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Alexander Chancellor: I found the key to holiday happiness in a car park

10 August 2013

9:00 AM

10 August 2013

9:00 AM

While sitting beside a pool under a blistering Tuscan sun, I’ve been reading an article in Corriere della Sera about how to make the most of a summer holiday. The paper says that it isn’t enough to do what I have been doing — sweat, swim, sweat again, swim again, and then eat and drink too much — because this leaves you feeling gloomy when the holiday is over. Strongest in your memory, it claims, will be the last few days of the holiday, which are the most depressing ones because you are starting to dread the resumption of the usual drudgery at home. The answer, it says, is for your holiday to include at least one exciting and emotional event that will stick in the mind and give you something positive to remember it by. The trouble is that when the temperature rises to 40 degrees Celsius, as it has done here, you aren’t in the mood to do anything exciting. Even sightseeing is out of the question.

But I did have to drive an hour to Florence the other day to pick up somebody from the airport, and this turned out to be on the exciting side. First of all, perhaps because of the heat, I became confused about the directions and got lost in the northern suburbs of Florence amid which the little airport discreetly lurks. Then, when I finally got to the airport and picked up my guest, I found myself unable to leave it. The machine at the car park exit consumed my parking ticket but then rejected my credit card, with the result that the barrier didn’t lift and I had no ticket any more to explain my presence there. As hooting traffic built up behind me, I attempted to reverse my car out of the way but it mounted an unseen barrier behind me on which it came to rest, its back wheels several inches from the ground.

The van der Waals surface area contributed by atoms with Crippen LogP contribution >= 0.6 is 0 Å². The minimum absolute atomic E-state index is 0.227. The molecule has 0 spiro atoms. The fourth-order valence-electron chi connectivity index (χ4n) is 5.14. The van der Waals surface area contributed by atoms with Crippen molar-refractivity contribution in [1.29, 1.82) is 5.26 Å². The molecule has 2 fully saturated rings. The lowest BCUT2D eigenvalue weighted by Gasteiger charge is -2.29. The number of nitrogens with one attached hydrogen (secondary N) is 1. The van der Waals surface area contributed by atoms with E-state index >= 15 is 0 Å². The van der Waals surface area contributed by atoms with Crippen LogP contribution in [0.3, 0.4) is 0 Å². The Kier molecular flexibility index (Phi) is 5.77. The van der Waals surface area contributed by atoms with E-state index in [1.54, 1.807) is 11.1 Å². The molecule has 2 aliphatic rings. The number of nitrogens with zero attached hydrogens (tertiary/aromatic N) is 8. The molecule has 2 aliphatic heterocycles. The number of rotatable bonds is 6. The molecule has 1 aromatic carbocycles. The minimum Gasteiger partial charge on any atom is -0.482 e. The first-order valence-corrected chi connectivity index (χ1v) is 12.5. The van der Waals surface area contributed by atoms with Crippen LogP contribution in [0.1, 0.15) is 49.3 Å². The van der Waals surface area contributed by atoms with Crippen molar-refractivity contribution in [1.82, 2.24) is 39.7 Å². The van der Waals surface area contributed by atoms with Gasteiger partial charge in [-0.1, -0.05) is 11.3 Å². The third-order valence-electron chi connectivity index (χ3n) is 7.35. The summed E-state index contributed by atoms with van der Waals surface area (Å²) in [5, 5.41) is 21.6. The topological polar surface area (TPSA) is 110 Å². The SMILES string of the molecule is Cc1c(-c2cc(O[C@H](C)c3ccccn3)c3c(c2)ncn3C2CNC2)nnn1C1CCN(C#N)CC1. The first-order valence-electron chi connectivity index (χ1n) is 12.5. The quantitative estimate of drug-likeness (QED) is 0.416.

The situation is desperate. It’s 9.30 p.m. and it’s getting dark. I am stranded in the car park of a foreign airport without any means of escape, my car immobilised on top of a barrier. Where might I find a crane to lift it off? How long would it take? How much would it cost? But at this point my tragic tale turns into one of hope and joy and inspiration, the stuff of which happy holiday memories are made.

Let’s go back to my getting lost in those northern suburbs of Florence, a dreary maze of roundabouts and one-way streets. I stop and get out of my car, seeking help. A man is getting into his own car nearby, and I ask him if he can tell me the way to the airport. ‘It would be easier if you just followed me,’ he says; and after ten minutes sticking to his tail, I find myself at the airport entrance. With a cheery wave, the man is on his way. Now this may not have been much of a detour for him. He may, for all I know, live close to the airport. But he has all the same performed an act of great kindness. As such, however, it pales before what is yet to come.

Now I am, with a hot and tired guest from London, trapped in an airport car park with no hope or prospect of escape. I am staring blankly at my car atop its barrier when I become aware that five or six men with friendly expressions are approaching from a taxi rank behind me. They are taxi drivers who have taken stock of my predicament and decided to come to my aid. ‘Get in,’ says their leader. ‘Start the engine and put it into gear, and we will get you off.’ And so they do, lifting the back of my heavy car so that I can drive off the barrier to freedom. Before I even have time to thank them, they are ambling back to their taxi rank to resume the wait for customers.

A day or two later, I leave my mobile phone and my wallet with everything in it on a fruit stall in a village market, and there are villagers who care so much that they seem ready to spend the rest of the day looking for them. I assume fatalistically that they have been stolen, but they are in due course recovered, and the rejoicing in the village is worthy of the birth of a royal baby. This will have been a good holiday.


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